I started going to Uncle George's over a dozen years ago when I was poor and lived on 44th and Broadway. A Bud long neck was $ 1 ( i think it is $3 now ) and you could have a feast for 2 for $20. I now live 40 yards away and still eat there a couple of times each month. Once you are a customer for a decade ( maybe less if you speak greek ) you can sit at the communal tables in front of the kitchen where the service is good. I would suggest that once the waiter comes you order everything at once ( drinks, apps, entres ). I would suggest :
-the greek salad w/ feta and fresh Parisi bread
- the saganaki. eat it when it is very hot w/ some lemon juice.
- the three dip plate
- the half chicken w/ lemon potatoes. do not order this in the middle of the night as it will be dry
- the chicken souvlaki platter w/ fries
I know that you could get these dishes from a cart somewhere but for the same money you can sit down, have a beer and enjoy the lively atmosphere. Also, the take out is very fast. When you call for a take out order they tell you 5 minutes and it is actually ready in 5 minutes. I have always tipped the take out waiter and i suspect that I may get some special treatment ( extra feta and bread , the plumpest chicken etc...) because of that.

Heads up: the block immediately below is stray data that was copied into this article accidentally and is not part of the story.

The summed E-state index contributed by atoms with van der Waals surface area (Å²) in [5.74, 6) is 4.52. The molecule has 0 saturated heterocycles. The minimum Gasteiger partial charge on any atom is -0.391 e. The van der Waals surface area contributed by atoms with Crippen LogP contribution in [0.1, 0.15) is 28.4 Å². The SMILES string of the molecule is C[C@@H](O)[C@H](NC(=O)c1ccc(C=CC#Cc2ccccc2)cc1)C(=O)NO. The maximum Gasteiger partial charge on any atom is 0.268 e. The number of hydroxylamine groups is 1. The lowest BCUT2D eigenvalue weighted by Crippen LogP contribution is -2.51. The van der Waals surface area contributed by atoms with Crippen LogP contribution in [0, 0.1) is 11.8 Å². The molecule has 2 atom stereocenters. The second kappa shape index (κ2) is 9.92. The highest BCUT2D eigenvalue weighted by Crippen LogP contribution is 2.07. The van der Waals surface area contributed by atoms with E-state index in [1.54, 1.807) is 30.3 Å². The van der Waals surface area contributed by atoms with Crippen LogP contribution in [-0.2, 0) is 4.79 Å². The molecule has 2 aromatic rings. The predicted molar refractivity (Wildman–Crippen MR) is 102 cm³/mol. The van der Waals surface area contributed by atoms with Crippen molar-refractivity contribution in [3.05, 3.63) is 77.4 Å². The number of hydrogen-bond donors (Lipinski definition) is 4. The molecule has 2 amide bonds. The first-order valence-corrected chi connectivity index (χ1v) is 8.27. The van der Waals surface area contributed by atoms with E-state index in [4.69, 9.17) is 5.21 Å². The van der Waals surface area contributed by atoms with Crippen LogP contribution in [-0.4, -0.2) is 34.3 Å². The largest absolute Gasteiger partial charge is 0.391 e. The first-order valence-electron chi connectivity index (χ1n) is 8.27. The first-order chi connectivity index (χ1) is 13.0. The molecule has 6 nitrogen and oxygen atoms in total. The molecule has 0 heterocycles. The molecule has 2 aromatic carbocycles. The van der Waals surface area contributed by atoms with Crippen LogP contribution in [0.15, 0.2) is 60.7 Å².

Overall , it isn't fair to compare George's to places like Stamitis or Tony Opa's. The latter for me are "special occasion " places w/ the prices to match. I just appreciate that i can get a simple meal at a reasonable price any time of day or night in 5 minutes.
If you are hungry on Broadway in Astoria at 1 AM you have the cart on 32nd street, Subway and Dunkin Donuts ( they don't get fresh stock 'till 4 AM btw ). Trust me, from this perspective you can begin to appreciate Uncle George's.
I can't beleive this 4 year old thread has been revived!
Opa Tony's is for special occasions with prices to match??!!
I'm one of the few people on this board who appreciates Opa Tony but it's certainly not for special occasions. I think they do the same things well as Uncle George's -- grilled meats and low prices. Opa Tony's prices are pretty close to Uncle George's, some dishes are certainly cheaper. Overall they're probably the two cheapest Greek restaurants in Astoria. The difference is that Uncle George offers a much wider variety of dishes. That helps bring in customers despite their inability to prepare many of those dishes very well at all, while Opa Tony has a very limited menu, most of which is well prepared.